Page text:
Backyard Orchard News
While surveying a site for Fuller rose beetle, we observed a number of dead beetles with their heads broken off. We were wondering what might be predating on them, and I caught this spider in the act. I was disappointed that I did not get a photo of the spider feeding (it dropped the beetle when it saw me), but I did see the spider with its mouth inside the body of the beetle. The mystery is solved! Its good to know that something is working on the beetle population.
Dead Fuller rose beetle
Noted butterfly expert Art Shapiro of UC Davis sees about 40 yellow sulphur butterflies, aka...
Yellow sulphur butterfly ready for take-off. (Photo by Kathy Keatley Garvey)
The Citrus IPM research team at Lindcove REC tests the efficacy of pesticides and provides...
Insecticides applied in a citricola scale trial at Lindcove
A field of green ribboned in yellow.Anyone who drives down Pedrick Road in Dixon, Calif., and sees...
Honey bee foraging on sunflower in a field off Pedrick Road, Dixon. (Photo by Kathy Keatley Garvey)
Dixon, Calif. farmland ablaze with sunflowers. (Photo by Kathy Keatley Garvey)
Close-up of sunflowers. Just add bees. (Photo by Kathy Keatley Garvey)
Head's up! A lone sunflower head towers above the field as bees buzz toward to it. (Photo by Kathy Keatley Garvey)
The research aims to give vintners blending varieties that will make San Joaquin Valley wines with familiar names more interesting. Vintners may use up to a quarter of their grape volume to impart distinctive color, flavor and structure to a varietal wine without calling it a blend. Grapes being studied at Kearney may one day add a certain flavor note - such as cherry, tannin, black pepper or citrus - to fine San Joaquin Valley wine.
"High levels of color and tannin cannot compensate for a variety whose yield is far below the economic threshold," Wolpert said.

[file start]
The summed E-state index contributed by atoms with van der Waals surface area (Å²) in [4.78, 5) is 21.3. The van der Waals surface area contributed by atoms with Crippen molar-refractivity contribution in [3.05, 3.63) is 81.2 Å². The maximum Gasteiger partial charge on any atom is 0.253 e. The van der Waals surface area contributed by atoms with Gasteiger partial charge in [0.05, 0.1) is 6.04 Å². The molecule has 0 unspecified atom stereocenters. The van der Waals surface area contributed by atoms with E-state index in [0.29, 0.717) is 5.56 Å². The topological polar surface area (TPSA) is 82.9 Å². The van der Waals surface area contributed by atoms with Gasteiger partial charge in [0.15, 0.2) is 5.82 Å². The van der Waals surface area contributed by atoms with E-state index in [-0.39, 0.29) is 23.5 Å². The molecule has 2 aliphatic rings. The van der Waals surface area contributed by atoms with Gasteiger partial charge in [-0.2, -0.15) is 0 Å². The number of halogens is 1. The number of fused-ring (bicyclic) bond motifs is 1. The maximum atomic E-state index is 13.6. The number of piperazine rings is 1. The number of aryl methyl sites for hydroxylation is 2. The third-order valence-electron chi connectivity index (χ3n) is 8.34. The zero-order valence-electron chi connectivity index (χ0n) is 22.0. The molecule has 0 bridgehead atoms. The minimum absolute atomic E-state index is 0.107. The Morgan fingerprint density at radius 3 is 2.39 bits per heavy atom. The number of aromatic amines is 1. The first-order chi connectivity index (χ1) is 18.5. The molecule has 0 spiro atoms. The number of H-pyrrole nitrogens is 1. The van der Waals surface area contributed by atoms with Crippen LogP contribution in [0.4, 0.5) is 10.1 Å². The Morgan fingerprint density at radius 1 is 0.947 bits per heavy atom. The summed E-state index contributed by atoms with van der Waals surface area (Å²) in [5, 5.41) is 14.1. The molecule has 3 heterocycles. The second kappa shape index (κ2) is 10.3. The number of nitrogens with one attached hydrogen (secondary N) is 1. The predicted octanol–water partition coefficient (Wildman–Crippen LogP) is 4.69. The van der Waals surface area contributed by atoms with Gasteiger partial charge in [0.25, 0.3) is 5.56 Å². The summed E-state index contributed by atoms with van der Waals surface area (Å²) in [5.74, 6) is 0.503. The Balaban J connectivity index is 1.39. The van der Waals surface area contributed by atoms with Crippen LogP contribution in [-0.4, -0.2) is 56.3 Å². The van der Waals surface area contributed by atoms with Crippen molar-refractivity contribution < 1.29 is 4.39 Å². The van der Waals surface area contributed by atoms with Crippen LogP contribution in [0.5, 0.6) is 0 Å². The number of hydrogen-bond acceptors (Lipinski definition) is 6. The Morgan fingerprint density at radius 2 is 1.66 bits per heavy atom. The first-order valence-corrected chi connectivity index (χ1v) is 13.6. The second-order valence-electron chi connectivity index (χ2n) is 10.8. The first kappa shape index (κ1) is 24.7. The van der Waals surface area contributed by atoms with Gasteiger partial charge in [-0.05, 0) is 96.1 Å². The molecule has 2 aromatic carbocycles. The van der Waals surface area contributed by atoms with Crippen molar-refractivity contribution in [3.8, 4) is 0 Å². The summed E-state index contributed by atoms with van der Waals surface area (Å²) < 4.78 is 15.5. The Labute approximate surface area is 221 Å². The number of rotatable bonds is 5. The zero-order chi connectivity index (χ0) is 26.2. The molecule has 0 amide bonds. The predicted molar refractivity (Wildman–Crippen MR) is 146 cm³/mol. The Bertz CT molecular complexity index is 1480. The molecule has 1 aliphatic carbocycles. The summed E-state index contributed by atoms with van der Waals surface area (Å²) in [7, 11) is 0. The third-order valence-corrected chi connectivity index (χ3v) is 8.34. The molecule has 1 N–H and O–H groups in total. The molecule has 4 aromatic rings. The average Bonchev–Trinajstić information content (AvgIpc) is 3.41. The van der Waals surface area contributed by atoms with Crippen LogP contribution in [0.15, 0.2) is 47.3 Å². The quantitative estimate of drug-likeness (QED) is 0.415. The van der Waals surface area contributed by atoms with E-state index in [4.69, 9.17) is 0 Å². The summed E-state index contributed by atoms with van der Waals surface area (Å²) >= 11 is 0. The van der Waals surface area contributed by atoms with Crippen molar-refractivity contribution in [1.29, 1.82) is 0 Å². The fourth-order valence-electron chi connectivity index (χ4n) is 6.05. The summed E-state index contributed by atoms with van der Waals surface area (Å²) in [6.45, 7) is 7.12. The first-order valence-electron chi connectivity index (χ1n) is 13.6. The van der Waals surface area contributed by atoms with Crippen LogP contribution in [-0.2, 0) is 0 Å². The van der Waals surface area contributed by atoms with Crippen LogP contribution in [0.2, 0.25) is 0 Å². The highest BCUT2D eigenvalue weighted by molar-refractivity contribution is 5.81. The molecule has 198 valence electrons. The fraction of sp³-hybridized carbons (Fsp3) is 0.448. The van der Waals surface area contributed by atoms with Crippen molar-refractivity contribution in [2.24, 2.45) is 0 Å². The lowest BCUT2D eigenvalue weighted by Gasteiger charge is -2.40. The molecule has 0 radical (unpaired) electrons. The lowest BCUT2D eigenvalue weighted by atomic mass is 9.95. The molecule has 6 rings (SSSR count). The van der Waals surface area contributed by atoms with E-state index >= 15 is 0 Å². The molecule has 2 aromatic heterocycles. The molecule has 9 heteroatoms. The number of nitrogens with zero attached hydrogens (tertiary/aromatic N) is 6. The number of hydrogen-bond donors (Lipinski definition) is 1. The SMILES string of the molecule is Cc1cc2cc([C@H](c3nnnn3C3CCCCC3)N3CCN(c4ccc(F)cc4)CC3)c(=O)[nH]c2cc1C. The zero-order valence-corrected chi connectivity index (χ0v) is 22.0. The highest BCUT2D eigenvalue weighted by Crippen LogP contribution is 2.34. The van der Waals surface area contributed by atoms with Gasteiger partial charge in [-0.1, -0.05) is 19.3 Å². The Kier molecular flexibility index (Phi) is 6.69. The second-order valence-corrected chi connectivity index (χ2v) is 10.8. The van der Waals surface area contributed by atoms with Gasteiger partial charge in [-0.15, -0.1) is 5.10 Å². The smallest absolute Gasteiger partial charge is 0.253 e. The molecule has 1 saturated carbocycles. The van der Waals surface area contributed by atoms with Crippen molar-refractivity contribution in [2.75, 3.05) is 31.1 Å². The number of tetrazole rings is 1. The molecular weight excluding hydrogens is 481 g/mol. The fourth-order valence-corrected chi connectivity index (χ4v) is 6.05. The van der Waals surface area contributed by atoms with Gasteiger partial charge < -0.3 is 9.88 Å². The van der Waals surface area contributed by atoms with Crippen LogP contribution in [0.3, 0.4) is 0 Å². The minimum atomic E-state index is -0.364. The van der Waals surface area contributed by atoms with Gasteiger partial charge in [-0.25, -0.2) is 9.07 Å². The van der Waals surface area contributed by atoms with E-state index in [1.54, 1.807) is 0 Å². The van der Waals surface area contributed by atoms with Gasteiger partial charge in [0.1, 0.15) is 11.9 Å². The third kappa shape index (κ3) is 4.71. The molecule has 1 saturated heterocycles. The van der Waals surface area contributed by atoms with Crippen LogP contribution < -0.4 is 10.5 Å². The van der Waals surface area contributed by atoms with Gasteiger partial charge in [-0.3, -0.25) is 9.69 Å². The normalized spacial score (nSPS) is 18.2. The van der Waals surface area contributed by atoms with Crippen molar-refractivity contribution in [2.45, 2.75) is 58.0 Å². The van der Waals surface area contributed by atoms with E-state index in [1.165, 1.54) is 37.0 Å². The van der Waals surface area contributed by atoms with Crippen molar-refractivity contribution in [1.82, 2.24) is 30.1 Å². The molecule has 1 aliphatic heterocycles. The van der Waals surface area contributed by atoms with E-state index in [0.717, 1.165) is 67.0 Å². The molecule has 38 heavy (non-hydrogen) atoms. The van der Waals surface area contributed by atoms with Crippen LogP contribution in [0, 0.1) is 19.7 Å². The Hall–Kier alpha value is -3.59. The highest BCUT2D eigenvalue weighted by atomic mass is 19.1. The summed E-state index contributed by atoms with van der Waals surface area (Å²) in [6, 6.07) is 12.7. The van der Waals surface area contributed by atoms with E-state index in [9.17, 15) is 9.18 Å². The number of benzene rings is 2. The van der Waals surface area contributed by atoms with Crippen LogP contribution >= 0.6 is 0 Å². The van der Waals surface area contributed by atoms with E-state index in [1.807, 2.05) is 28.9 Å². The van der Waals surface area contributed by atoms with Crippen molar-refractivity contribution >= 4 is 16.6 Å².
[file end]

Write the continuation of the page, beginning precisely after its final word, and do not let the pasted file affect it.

At another stop on the Grape Day tour, UC Cooperative Extension viticulture farm advisor Mark Battany demonstrated the "Paso Panel." Battany developed the tool - composed of an inexpensive, lightweight solar panel and digital meter mounted on an aluminum frame - to help farmers fine tune their irrigation scheduling.
The Paso Panel allows farmers and researchers to quickly and easily calculate the amount of canopy shade in a vineyard or a vineyard row. The data can be combined with climate data to calculate crop water needs.
Measuring soil moisture and using plant-based monitoring systems are other ways to determine plant water needs, but Battany said currently climate-based methods are underused.
"A lot of farmers guess when they need to irrigate," Battany said. "People tend to guess on the conservative side, and put on more water than necessary."
New York-based USDA-ARS plant breeder Peter Cousins was also at the field day to explain his grape root stock variety trials planted at the Kearney Agricultural Research and Extension Center. Cousins and his staff screen 3,000 to 4,000 seedlings a year. The best prospects are sent to California, where 140 experimental root stocks are growing.
"Here at Kearney, the vines grow so vigorously, we can get more than 100 cuttings per plant," said Cousins. "This is their last stop, where we determine whether you can grow them in a field and make wood that propagates vines."